By BECKY McKENDRY
Capital News Service
LANSING – Decades later, Rhonda Roorda still becomes emotional.
“Sometimes I still feel the trauma of knowing that but for the grace of God, I could have aged out of the foster care system,” said Roorda, an African-American woman who was adopted by a white couple in 1971. “I could have fallen through the cracks.”
The most recent national data by the Adoption and Foster Care Analysis and Reporting System suggests that many of these cracks in the foster care system are shrinking. The total number of children entering foster care has decreased by 18 percent since 2007. Fewer children are waiting for adoption placement. The average length of stay in the foster care system is decreasing.
But statistics also show that Roorda’s old fears are many children’s realities: The system can still be a struggle, particularly for older children and African-American children of any age.
Even though the total number of African-Americans foster children is decreasing, data from the North American Council on Adoptable Children shows that the ones who are in the system in Michigan are adopted at slower rates than other races.
Explanations are harder to pinpoint, but those involved in the system cite many factors.
“There aren’t a lot of advocates out there fighting for African-American foster kids,” said Roorda, who now lives in Brighton and has written three books about transracial adoption.
“There isn’t enough recruitment by agencies to reach out to families of color, and there aren’t enough resources to help non-African-American families who are trying to figure out how to raise a transracial child,” she said.
The Department of Human Services declined comment.
It is a multi-layered problem with many painful components, Roorda said.
“The fees associated with adopting black children have always been lower than any other race,” Roorda said. “Some argue that the agencies are trying to promote adopting these kids by lowering the cost for families, but you’re really stigmatizing them, telling them they aren’t worth as much.”
Adoption fees include agency, medical and legal costs and vary greatly, but the difference between black and white children can be tens of thousands of dollars.
When Roorda was adopted, she said she was classified as “special needs” – not because of her mental or physical capabilities, but because she was a dark-skinned girl more than a year-and-a-half old – considered to be one of the least “valuable” on the fee scale.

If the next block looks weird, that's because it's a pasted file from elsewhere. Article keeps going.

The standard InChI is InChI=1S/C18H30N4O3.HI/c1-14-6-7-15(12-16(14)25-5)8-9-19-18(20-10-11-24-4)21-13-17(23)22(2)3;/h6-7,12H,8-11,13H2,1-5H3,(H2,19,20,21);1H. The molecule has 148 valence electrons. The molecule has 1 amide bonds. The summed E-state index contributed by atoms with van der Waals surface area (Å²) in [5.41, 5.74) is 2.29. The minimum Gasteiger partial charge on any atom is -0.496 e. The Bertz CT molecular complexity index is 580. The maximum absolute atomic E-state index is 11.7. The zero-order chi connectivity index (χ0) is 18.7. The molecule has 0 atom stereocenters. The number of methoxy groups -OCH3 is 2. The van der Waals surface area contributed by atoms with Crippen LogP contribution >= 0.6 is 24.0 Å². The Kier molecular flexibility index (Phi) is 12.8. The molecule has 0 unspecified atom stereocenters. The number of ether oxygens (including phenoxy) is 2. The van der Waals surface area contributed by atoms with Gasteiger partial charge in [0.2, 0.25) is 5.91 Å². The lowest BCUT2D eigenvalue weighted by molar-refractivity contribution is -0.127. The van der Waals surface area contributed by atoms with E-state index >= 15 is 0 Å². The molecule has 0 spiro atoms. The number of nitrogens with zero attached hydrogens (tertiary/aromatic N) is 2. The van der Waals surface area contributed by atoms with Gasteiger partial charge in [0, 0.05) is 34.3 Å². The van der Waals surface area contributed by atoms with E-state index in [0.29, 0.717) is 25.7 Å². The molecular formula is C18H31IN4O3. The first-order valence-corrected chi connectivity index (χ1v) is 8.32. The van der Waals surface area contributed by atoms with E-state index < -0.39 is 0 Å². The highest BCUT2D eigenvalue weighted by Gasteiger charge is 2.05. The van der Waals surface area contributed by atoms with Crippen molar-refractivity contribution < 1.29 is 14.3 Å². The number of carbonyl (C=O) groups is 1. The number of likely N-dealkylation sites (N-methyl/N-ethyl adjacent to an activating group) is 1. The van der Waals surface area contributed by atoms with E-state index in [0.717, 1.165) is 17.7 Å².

“How are you going to attach a value to a child like that?” she said. “They never forget it. I never did.”
This difference in fees is one factor that “points to institutionalized racism,” said social worker Rita Walters.
“There’s a crisis for black children in foster care right now,” said Walters, who also serves as a field liasion for Michigan State University’s School of Social Work.
“They are being overrepresented in the foster care population. There’s a disproportionate amount of black children removed from homes. As an African-American, I have an issue with that,” she said.
Adoption agencies can only do so much, said Kris Faasse, adoption services director at Bethany Christian Services in Grand Rapids.
“Federal law says there can’t be race-specific resources,” Faasse said. “It would prevent me from creating some sort of race-specific education or resource because we’re required to offer it to all families.”
But Roorda says the difference in adoption outcomes for black children prove such resources are necessary, and they might help ease uncertainty about transracial adoption.
“My parents didn’t have resources to help them raise a child of a different race,” she said. “And you need that. You need to have someone who understands black hair care products, you need to see a neighbor or a godmother who looks like you.”
One thing that advocates, social workers, adoptees and agencies seem to agree on is the need for a better data system. Because of the differences between public and private adoption, there is no universal source to track adoption statistics.
“Better data, more research to identify trends and problem areas – that’s what leads to funding and advocacy and says ‘these children matter,’” said Roorda.
That’s something foster children especially need to hear, she said.
“We don’t look at adoption as a first-class option and we don’t look at black children as a first-class option,” she said. “We need research, education, outreach and to be shouting from the mountaintops that these beautiful children matter and give them a voice.”